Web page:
I often get asked the question, “What curriculum do you think is best?” or other variations like “Do you think [insert curriculum name] is a good one? Is it Bible-based or value-based? Why did you pick yours?” Like with many things in ministry, I find that there really isn’t a cookie-cutter answer to these questions.  So when, I get asked them… I tend to respond with these statements.

1. Tell me about your volunteers.

Do you have volunteers who are highly motivated and involved?  Do they like to teach?  Do they prepare ahead of time? Or are your volunteers more the type to show up on Sunday, prepare in the first few minutes while the kids play, and keep lesson time to a minimum?  I’m not saying one is better than the other; the reality is, every church probably has a few of both and a lot in-between. What I will say is this – getting a fantastic, highly-rated and probably costly curriculum will not suddenly create a new set of volunteers.  The ones who are already digging in and doing an amazing prep job and bang-up teaching job will continue to do so.  The ones who aren’t…probably won’t.  So, in my opinion, before you invest in a curriculum, it would be wise to invest in your volunteers and gauge how effective a new curriculum will be in their hands.

2. Tell me about your families.

Do your parents and caregivers stay involved in what is happening at church?  Do they use the take home papers to continue the conversation at home?  Do they follow your Facebook page, attend your events, and reply to your texts?  Or do you get a precious 30 seconds with them during drop-off and pick-up each Sunday morning with little to no communication during the week?  Again, more than likely, you have a few of both and a whole bunch in between.  And again, the best curriculum in the world with the greatest parent tools, take-home pages, tweetable quotes, and pre-loaded Facebook posts will only serve the ones who use them and probably won’t change the behaviors of those who don’t.  In my experience, creating a culture that fosters parental involvement needs a lot more than a great curriculum; it takes time and a great deal of intentional effort in order to create that atmosphere and curriculum is just icing on the cake.

3. Tell me about your church.

Does your church support your ministry to kids and family, not only with words of affirmation, but financial means to grow and space to develop?  Of, as is the case of most children’s ministries, do you get the smallest piece of the pie in terms of budget and square footage?  Again, this is not to condemn or judge; I know that church finances and buildings are tenuous things indeed, however, purchasing a curriculum plays into both arenas.  Investing a lot of money in a curriculum that requires a lot of space will mean that the church will be looking for some returns while choosing not to put money into a curriculum could be seen as poor stewardship. A perfect curriculum cannot fix either response.  It can’t make the budget better or the space larger. It must fit within the constraints of both.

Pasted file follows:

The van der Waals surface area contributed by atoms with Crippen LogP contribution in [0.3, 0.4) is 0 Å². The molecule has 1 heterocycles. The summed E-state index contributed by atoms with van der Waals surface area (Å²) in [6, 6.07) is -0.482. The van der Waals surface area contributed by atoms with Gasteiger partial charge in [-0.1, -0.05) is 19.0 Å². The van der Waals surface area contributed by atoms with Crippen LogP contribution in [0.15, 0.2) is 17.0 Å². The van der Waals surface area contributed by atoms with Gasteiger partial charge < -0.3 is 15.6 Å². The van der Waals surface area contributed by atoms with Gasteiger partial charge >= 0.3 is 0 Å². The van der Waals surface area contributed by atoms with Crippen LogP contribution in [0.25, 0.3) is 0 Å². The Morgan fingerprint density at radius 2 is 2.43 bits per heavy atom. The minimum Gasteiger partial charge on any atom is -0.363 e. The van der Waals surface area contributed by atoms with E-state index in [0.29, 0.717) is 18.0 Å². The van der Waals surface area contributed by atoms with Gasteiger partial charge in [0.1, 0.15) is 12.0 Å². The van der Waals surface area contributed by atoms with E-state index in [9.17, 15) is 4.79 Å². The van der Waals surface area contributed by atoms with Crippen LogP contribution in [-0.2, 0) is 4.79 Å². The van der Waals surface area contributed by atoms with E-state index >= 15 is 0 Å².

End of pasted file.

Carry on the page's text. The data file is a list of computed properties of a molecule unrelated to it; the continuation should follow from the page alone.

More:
Notice the two things I didn’t mention – specific curriculum and the kids.  Why? Because the reality is, if you have a motivated staff, involved families and a supportive church…your curriculum will work, no matter what it is.  And if you have the opportunity to ask a child about the curriculum, they will give you a puzzled look and probably tell you about their teacher, their parent, or their church.  Because for kids, the whole idea of learning in church isn’t wrapped up in the activities, the lessons, the crafts or the songs.  For children, it’s about the relationship.  Over and over again studies have show that relationships, good old-fashioned “I know your name and I’m glad you are here” relationships are what bring kids to church, help them to grow, and keep them there as they get older.

A great curriculum in the hands of a distracted staff, a withdrawn church and disinterested parents/caregivers will not bring about the results one would hope for when choosing it.  But a mediocre curriculum in the hands of a loving group of dedicated volunteers, supported by an engaged church body, and partnered with involved parents and caregivers can be the best curriculum around.  Invest in the “cake” first and then apply the “frosting” and you can have your cake, and eat it too!

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Christina is wife of Pastor Luke and mom to Hannah, Naomi, and Caleb. She has been serving in ministry since 2010, first as a director of children's ministry and now as a family minister near Lexington, KY. She is passionate about helping churches transition into family ministry and equipping parents for discipleship in the home. She is currently completing studies at Wesley Seminary at IWU for a Master's degree in ministry with a focus on children, youth and family, with the desire to help churches grow their family ministries.

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